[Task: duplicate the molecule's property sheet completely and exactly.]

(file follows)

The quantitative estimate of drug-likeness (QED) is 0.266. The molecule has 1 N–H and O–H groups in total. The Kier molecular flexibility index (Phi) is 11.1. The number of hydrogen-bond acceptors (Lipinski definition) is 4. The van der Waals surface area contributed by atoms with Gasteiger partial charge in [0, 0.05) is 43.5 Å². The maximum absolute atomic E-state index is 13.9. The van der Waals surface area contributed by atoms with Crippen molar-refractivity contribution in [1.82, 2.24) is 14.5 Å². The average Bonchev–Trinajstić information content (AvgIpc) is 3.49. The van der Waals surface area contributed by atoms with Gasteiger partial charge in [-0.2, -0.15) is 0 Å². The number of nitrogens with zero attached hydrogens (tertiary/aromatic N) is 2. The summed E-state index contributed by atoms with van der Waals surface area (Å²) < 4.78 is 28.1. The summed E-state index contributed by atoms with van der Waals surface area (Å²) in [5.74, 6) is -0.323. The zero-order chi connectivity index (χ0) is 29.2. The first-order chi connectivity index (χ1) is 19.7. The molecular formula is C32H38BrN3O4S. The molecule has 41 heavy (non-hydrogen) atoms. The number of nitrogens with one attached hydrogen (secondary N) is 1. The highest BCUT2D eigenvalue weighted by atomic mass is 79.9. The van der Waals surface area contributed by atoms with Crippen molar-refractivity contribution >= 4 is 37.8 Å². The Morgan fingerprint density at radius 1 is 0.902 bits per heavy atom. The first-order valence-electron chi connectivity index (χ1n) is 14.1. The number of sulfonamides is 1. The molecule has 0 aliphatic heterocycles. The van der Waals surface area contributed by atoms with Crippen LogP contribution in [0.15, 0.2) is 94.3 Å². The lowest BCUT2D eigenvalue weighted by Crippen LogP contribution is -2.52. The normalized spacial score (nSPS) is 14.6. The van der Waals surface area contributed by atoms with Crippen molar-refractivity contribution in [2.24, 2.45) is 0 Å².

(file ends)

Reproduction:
The quantitative estimate of drug-likeness (QED) is 0.266. The molecule has 1 N–H and O–H groups in total. The Kier molecular flexibility index (Phi) is 11.1. The number of hydrogen-bond acceptors (Lipinski definition) is 4. The van der Waals surface area contributed by atoms with Gasteiger partial charge in [0, 0.05) is 43.5 Å². The maximum absolute atomic E-state index is 13.9. The van der Waals surface area contributed by atoms with Crippen molar-refractivity contribution in [1.82, 2.24) is 14.5 Å². The average Bonchev–Trinajstić information content (AvgIpc) is 3.49. The van der Waals surface area contributed by atoms with Gasteiger partial charge in [-0.2, -0.15) is 0 Å². The number of nitrogens with zero attached hydrogens (tertiary/aromatic N) is 2. The summed E-state index contributed by atoms with van der Waals surface area (Å²) < 4.78 is 28.1. The summed E-state index contributed by atoms with van der Waals surface area (Å²) in [5.74, 6) is -0.323. The zero-order chi connectivity index (χ0) is 29.2. The first-order chi connectivity index (χ1) is 19.7. The molecular formula is C32H38BrN3O4S. The molecule has 41 heavy (non-hydrogen) atoms. The number of nitrogens with one attached hydrogen (secondary N) is 1. The highest BCUT2D eigenvalue weighted by atomic mass is 79.9. The van der Waals surface area contributed by atoms with Crippen molar-refractivity contribution >= 4 is 37.8 Å². The Morgan fingerprint density at radius 1 is 0.902 bits per heavy atom. The first-order valence-electron chi connectivity index (χ1n) is 14.1. The number of sulfonamides is 1. The molecule has 0 aliphatic heterocycles. The van der Waals surface area contributed by atoms with Crippen LogP contribution in [0.15, 0.2) is 94.3 Å². The lowest BCUT2D eigenvalue weighted by Crippen LogP contribution is -2.52. The normalized spacial score (nSPS) is 14.6. The van der Waals surface area contributed by atoms with Crippen molar-refractivity contribution in [2.24, 2.45) is 0 Å².